The new Queensland Premier Campbell Newman has taken the first steps to reduce real estate red tape - including scrapping the much-maligned sustainability declaration forms, and reinstating transfer duty (stamp duty) concessions from 1 July 2012.
The transfer duty concession will apply, from 1 July, to all Queenslanders who buy a home that is their principal place of residence. First Home Buyers will also pay no duty at all on property up to $500,000. Queensland is the only State or Territory to offer this general concession to all ‘own home' buyers.
Investors, however, will continue to pay the duties.
Transfer duty, as it is now known, is levied on most property sales (with very few exemptions) and is based on the value of the property. The transfer duty rates formula is somewhat complex, so you can use handy online calculators to work it out.
As an example, on a $400,000 property in Queensland, an investor or trade-up home buyer would currently pay around $12,700 in transfer duties and fees. This is around $1,000 cheaper than in NSW.
The CEO of REIQ, Anton Kardash, said about the effect of these changes: "While activity has improved since last year, the promised reinstatement of the PPR concession on 1 July this year is unlikely to cause a noticeable change in activity between now and then."
"The return of the concession will be a bonus for potential home buyers. However, the ideal situation is for transfer duty on property purchases to be axed completely, given it is an unnecessary impediment to the overall health of our property market."
So it seems the State Liberals are taking some steps towards more affordability and easier transfers for frequent home movers, but they are not taking it further as a stimulator for real estate investment.
RMIT Professor Gavin Wood, having studied three options proposed by the Henry tax review, told The Australian last year that he supported changes to land tax and stamp duty as the measure that would most increase affordability in Australia's property market.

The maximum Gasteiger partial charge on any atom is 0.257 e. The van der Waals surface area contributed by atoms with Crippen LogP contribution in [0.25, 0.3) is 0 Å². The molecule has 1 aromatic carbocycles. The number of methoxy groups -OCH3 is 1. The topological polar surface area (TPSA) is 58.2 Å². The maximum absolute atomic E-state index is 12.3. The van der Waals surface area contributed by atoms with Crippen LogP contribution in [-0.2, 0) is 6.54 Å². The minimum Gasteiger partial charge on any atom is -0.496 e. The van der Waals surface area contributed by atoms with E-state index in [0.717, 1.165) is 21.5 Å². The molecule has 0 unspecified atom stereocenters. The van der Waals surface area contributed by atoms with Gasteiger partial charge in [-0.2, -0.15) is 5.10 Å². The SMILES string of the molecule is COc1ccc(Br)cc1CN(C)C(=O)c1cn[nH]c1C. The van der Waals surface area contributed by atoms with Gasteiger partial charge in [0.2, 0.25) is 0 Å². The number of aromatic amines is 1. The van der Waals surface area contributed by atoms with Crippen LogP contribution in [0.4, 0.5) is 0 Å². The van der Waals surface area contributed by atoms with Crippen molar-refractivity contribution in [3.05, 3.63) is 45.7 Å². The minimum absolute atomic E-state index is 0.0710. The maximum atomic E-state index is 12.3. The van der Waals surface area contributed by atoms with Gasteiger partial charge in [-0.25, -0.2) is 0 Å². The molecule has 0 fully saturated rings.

Last year Professor Wood said that land tax and state stamp duty reforms would "slash inner-city land prices by 10%". Whether it does or not is incidental, because these and other proposed tax reforms are considered "politically difficult" - i.e. they are probably not going to be approved.
Red Tape Improvements
State Treasurer and Minister for Trade Tim Nicholls says of the reduction of red tape: "We have begun the process to remove the ridiculous sustainability declaration, which added nothing but paperwork to house sales, and we are also streamlining home sale contracts and warning statements to simplify the process without removing safeguards."
Kardash of the REIQ is eager to see more details from the State Government on these new reforms. "This form was just one example of the additional burden of red tape that is strangling the residential real estate transaction process," he says. "The REIQ believes that the best way to reduce red tape in the property purchase process is the creation of a seller disclosure document."
This document would include important information about the property such as pool safety issues, smoke alarms, safety switches, and reliable flood data. It would be available to buyers prior to a contract of sale being signed.
The REIQ believes their proposed document is a "much simpler option for both buyers and sellers", and would prevent the problem of a buyer finding out relevant aspects of the property after the sale contract has gone through.
Looks like the State Government and the REIQ should start collaborating as, at least in this regard, they seem to both want the same thing.